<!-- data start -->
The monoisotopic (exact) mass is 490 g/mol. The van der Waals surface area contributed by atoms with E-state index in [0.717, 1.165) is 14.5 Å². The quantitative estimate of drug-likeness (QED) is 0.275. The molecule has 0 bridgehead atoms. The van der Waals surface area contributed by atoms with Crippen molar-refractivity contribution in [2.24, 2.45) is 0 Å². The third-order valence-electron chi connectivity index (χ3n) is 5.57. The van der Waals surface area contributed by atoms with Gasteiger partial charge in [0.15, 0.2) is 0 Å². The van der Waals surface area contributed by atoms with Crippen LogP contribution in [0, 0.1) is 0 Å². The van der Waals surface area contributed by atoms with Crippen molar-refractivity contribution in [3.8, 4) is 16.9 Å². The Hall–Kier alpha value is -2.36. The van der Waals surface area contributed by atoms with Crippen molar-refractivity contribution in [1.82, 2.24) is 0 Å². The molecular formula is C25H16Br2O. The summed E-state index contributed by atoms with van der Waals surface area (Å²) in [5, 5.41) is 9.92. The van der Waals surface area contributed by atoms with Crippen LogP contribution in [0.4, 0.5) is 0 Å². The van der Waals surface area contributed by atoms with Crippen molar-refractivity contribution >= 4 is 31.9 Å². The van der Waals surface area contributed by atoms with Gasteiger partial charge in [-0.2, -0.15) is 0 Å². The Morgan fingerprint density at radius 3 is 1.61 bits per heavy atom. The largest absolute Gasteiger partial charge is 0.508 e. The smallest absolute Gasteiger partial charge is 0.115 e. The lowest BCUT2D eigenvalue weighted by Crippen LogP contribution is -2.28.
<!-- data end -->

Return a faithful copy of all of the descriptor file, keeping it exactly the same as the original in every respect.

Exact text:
The monoisotopic (exact) mass is 490 g/mol. The van der Waals surface area contributed by atoms with E-state index in [0.717, 1.165) is 14.5 Å². The quantitative estimate of drug-likeness (QED) is 0.275. The molecule has 0 bridgehead atoms. The van der Waals surface area contributed by atoms with Crippen molar-refractivity contribution in [2.24, 2.45) is 0 Å². The third-order valence-electron chi connectivity index (χ3n) is 5.57. The van der Waals surface area contributed by atoms with Gasteiger partial charge in [0.15, 0.2) is 0 Å². The van der Waals surface area contributed by atoms with Crippen LogP contribution in [0, 0.1) is 0 Å². The van der Waals surface area contributed by atoms with Crippen molar-refractivity contribution in [3.8, 4) is 16.9 Å². The Hall–Kier alpha value is -2.36. The van der Waals surface area contributed by atoms with Crippen molar-refractivity contribution in [1.82, 2.24) is 0 Å². The molecular formula is C25H16Br2O. The summed E-state index contributed by atoms with van der Waals surface area (Å²) in [5, 5.41) is 9.92. The van der Waals surface area contributed by atoms with Crippen LogP contribution in [0.4, 0.5) is 0 Å². The van der Waals surface area contributed by atoms with Crippen molar-refractivity contribution >= 4 is 31.9 Å². The van der Waals surface area contributed by atoms with Gasteiger partial charge in [-0.2, -0.15) is 0 Å². The Morgan fingerprint density at radius 3 is 1.61 bits per heavy atom. The largest absolute Gasteiger partial charge is 0.508 e. The smallest absolute Gasteiger partial charge is 0.115 e. The lowest BCUT2D eigenvalue weighted by Crippen LogP contribution is -2.28.